Three hundred years ago, the harpsichord was the most popular keyboard instrument in Europe and during the evenings, in the homes of the well-heeled, listening to young ladies play and sing along to it was a favoured pastime.

Overtaken in popularity by the piano, the harpsichord is not often heard today; it's even more unusual to hear it played with compositions straight from an original 1697 music book and rarer still that the book, the only known copy in the world, lives right here in Auckland.

But those attending Auckland Libraries heritage concerts — and it was standing room only — took a musical journey back in time to learn about a taonga in the Central Library's Sir George Grey Special Collections.

Harpischordist Peter Watts and soprano Katharine Watts performed music from The Harpischord Master, an early music tutor book. While Auckland Libraries runs an annual heritage concert series, senior music librarian Marilyn Portman says it's looking more at its own collections for inspiration — and there's not a lot more inspiring than The Harpischord Master.

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How it came to be in New Zealand is a mystery but in 1977, Robert Petre, a University of Auckland music student working part-time in special collections, stumbled across the historical gold. Petre recalls finding the small 17th century book in the music section of the collection where it had, more or less, languished since it was donated by a Mr Claude Purchas on March 24, 1937.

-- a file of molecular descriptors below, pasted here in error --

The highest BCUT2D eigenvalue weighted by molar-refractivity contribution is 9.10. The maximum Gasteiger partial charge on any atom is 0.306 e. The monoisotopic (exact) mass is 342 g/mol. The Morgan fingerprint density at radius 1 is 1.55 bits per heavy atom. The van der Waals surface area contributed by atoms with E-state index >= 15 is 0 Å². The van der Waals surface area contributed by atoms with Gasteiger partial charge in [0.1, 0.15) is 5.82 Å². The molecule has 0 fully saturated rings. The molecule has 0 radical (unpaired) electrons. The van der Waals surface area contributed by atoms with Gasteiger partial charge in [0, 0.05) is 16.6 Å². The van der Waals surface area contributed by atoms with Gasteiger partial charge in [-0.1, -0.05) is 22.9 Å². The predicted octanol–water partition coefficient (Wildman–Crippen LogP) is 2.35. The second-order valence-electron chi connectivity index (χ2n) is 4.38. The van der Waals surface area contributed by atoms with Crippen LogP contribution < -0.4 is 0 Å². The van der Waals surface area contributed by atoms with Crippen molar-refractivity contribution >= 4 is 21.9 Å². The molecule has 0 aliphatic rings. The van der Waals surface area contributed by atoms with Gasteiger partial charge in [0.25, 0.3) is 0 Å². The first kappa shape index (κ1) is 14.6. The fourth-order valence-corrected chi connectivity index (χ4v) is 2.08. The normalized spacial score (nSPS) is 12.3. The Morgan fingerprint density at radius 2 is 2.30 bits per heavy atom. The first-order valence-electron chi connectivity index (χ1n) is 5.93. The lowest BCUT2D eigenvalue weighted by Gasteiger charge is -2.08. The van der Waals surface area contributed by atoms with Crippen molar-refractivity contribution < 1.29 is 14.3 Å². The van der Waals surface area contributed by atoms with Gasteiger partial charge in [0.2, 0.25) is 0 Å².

Its original owner, its journey to New Zealand and why Mr Purchas donated it to the library are unknown. One theory is that Mr Purchas' father, a church minister with an interest in music, brought it with him when he arrived here in the 1840s.

Intrigued, Petre wrote to various academics, music libraries and archives and, in a discovery that excited musicologists around the world, learned The Harpsichord Master in Auckland was the world's only surviving copy. It also contained two otherwise unknown Purcell compositions.

Petre looks aghast when asked if was ever tempted to take it home and play directly from it but acknowledges feeling a "special attachment" to the book.

"In a sense it does feel like 'my book', but I would never take it out of the library. It needs to be properly protected and stored," says Petre, who compiled a new edition in 1980.

Purcell's widow, Frances, likely sold the naming rights to those publishing music instructional manuals featuring "pop songs" of the day. The Harpsichord Master was one of a whole series of such books.

Like Petre, Peter and Katharine Watts say it provides an insight into how music was taught and learned as well as the somewhat bawdy nature of some of the song lyrics. Does it tell us anything about how the instrument was played 300 years ago? It shows keyboard playing techniques were quite different to those used for the modern piano.

"One's fingers are in a very different place, you almost spider-walk up the keyboard," says Peter Watts.

The free heritage concert series continues in September and October.